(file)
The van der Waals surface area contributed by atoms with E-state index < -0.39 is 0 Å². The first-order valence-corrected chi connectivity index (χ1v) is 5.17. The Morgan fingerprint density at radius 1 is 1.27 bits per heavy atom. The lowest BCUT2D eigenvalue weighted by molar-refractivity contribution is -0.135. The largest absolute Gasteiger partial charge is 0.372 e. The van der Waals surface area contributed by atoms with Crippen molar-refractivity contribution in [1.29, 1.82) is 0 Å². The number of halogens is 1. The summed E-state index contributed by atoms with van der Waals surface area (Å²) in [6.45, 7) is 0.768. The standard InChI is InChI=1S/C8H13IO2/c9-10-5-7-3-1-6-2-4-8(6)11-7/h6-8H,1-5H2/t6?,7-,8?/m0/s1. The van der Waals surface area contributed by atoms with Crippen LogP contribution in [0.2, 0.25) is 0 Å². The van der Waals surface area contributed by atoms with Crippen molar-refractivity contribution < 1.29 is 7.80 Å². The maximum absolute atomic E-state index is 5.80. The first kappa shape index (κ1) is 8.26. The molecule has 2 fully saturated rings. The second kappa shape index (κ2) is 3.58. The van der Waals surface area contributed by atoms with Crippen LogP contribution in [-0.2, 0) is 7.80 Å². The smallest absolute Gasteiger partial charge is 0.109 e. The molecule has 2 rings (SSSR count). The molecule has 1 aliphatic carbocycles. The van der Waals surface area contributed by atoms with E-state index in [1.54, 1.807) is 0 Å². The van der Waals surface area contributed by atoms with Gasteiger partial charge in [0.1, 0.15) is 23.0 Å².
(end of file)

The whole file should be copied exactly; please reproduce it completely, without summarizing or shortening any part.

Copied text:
The van der Waals surface area contributed by atoms with E-state index < -0.39 is 0 Å². The first-order valence-corrected chi connectivity index (χ1v) is 5.17. The Morgan fingerprint density at radius 1 is 1.27 bits per heavy atom. The lowest BCUT2D eigenvalue weighted by molar-refractivity contribution is -0.135. The largest absolute Gasteiger partial charge is 0.372 e. The van der Waals surface area contributed by atoms with Crippen molar-refractivity contribution in [1.29, 1.82) is 0 Å². The number of halogens is 1. The summed E-state index contributed by atoms with van der Waals surface area (Å²) in [6.45, 7) is 0.768. The standard InChI is InChI=1S/C8H13IO2/c9-10-5-7-3-1-6-2-4-8(6)11-7/h6-8H,1-5H2/t6?,7-,8?/m0/s1. The van der Waals surface area contributed by atoms with Crippen LogP contribution in [0.2, 0.25) is 0 Å². The van der Waals surface area contributed by atoms with Crippen molar-refractivity contribution < 1.29 is 7.80 Å². The maximum absolute atomic E-state index is 5.80. The first kappa shape index (κ1) is 8.26. The molecule has 2 fully saturated rings. The second kappa shape index (κ2) is 3.58. The van der Waals surface area contributed by atoms with Crippen LogP contribution in [-0.2, 0) is 7.80 Å². The smallest absolute Gasteiger partial charge is 0.109 e. The molecule has 2 rings (SSSR count). The molecule has 1 aliphatic carbocycles. The van der Waals surface area contributed by atoms with E-state index in [1.54, 1.807) is 0 Å². The van der Waals surface area contributed by atoms with Gasteiger partial charge in [0.1, 0.15) is 23.0 Å².